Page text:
On The Scene: Yugong Yishan 05-01-2013

For the first show of the new year, I decided to check out two bands, though high on my list of bands in town who always throw a good time, haven’t be easy to catch. Well it’s been too long WHAI and The Amazing Insurance Salesmen – as they proved at Yugong Yishan just how vital they are to the scene here. And of course, my recorder had to be on the fritz again (think its about time for rechargeable batteries) – so alas, deal with the piss poor sound. At least I have another excuse to see these two again sooner than later.
WHAI is all testosterone rolled up into heavy psychedelic progressive swagger. It’s catnip for my ears.

While they are most certainly heavy, there’s something calm about the band and their sound – a zen like approach to how they attack music. Very monkish. I bet you could place these guys in a temple and they’d fit right in.

Heck, I’m advocating putting right now- WHAI at Strawberry or MIDI, even INTRO – big stage and everything – you’re going to get a swarm of kids going nuts. It’s hypnotic – puts you in a trance that’s hard to shake off. Not sure about the silkscreen obscuring the entire band. Dig the effects and all, but heck, I wanna see me some WHAI. They’re onto something.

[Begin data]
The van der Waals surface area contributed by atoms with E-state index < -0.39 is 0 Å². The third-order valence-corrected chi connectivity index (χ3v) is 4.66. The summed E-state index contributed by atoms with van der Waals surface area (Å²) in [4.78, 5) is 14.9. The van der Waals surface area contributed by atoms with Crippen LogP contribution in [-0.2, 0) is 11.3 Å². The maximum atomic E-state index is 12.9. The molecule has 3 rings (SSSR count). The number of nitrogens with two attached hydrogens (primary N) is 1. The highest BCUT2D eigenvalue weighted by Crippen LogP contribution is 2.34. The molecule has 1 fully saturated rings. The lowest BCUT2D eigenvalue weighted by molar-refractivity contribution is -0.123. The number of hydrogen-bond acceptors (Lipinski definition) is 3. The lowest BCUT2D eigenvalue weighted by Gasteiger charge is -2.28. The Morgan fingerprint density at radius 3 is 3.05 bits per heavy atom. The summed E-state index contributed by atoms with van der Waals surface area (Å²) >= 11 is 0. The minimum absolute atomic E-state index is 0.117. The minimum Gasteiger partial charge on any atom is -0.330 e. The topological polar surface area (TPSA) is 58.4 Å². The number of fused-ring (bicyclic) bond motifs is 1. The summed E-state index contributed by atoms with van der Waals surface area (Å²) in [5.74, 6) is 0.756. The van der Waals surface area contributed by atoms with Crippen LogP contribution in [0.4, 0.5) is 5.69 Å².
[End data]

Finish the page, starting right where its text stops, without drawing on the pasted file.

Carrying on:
Everyone loves a good jam. The Amazing Insurance Salesmen take that to heart, and while watching the trio tear it up on stage, you realize how much Beijing needs a band like this.

Inventive, jaw-droopingly impressive, AIS can be a circus act of sorts, as they juggle various influences and genres whilst unleashing untainted rock and roll – but what they pull off – damn. For starters, I’ve never seen a band have so much fun up on stage.

Their joy in the process is evident every second – the chemistry, the buildup, the solos, flailing to your knees clutching your guitar – it’s all there. Each one of them gets their moment to shine, reveling in their instruments as if it were their lady. There’s a fluidness to their jams – old and new (and they played a lot of new stuff that hopefully sees the light of day) that gives an improvised yet distinct tone to their tunes.

As a fellow esteemed music lover giddily exclaimed – they could be the Phish of China. Hyperbole, perhaps, but I see where she’s coming from. If audiences could manage to have this much fun, they might catch the bug that is AIS. Rock on boys, rock on.

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